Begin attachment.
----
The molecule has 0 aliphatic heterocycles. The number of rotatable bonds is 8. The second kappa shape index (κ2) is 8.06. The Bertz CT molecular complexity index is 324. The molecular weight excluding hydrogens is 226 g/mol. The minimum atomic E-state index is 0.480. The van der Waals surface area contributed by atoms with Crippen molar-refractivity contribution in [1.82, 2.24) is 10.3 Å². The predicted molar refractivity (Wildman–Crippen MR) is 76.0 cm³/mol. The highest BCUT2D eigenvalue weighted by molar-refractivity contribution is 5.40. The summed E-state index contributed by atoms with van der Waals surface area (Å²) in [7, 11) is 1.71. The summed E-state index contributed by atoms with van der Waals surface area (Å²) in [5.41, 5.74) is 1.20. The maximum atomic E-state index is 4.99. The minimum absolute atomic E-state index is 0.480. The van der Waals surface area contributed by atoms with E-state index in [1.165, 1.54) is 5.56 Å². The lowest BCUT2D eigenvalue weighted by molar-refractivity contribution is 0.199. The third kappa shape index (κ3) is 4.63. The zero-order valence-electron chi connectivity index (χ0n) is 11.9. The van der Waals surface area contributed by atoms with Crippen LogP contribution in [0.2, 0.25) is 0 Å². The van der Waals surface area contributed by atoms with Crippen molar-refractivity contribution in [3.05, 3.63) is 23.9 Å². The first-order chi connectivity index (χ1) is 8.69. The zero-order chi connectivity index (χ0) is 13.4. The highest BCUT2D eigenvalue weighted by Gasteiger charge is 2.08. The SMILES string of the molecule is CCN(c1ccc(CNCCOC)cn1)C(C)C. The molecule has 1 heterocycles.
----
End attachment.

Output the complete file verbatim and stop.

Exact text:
The molecule has 0 aliphatic heterocycles. The number of rotatable bonds is 8. The second kappa shape index (κ2) is 8.06. The Bertz CT molecular complexity index is 324. The molecular weight excluding hydrogens is 226 g/mol. The minimum atomic E-state index is 0.480. The van der Waals surface area contributed by atoms with Crippen molar-refractivity contribution in [1.82, 2.24) is 10.3 Å². The predicted molar refractivity (Wildman–Crippen MR) is 76.0 cm³/mol. The highest BCUT2D eigenvalue weighted by molar-refractivity contribution is 5.40. The summed E-state index contributed by atoms with van der Waals surface area (Å²) in [7, 11) is 1.71. The summed E-state index contributed by atoms with van der Waals surface area (Å²) in [5.41, 5.74) is 1.20. The maximum atomic E-state index is 4.99. The minimum absolute atomic E-state index is 0.480. The van der Waals surface area contributed by atoms with E-state index in [1.165, 1.54) is 5.56 Å². The lowest BCUT2D eigenvalue weighted by molar-refractivity contribution is 0.199. The third kappa shape index (κ3) is 4.63. The zero-order valence-electron chi connectivity index (χ0n) is 11.9. The van der Waals surface area contributed by atoms with Crippen LogP contribution in [0.2, 0.25) is 0 Å². The van der Waals surface area contributed by atoms with Crippen molar-refractivity contribution in [3.05, 3.63) is 23.9 Å². The first-order chi connectivity index (χ1) is 8.69. The zero-order chi connectivity index (χ0) is 13.4. The highest BCUT2D eigenvalue weighted by Gasteiger charge is 2.08. The SMILES string of the molecule is CCN(c1ccc(CNCCOC)cn1)C(C)C. The molecule has 1 heterocycles.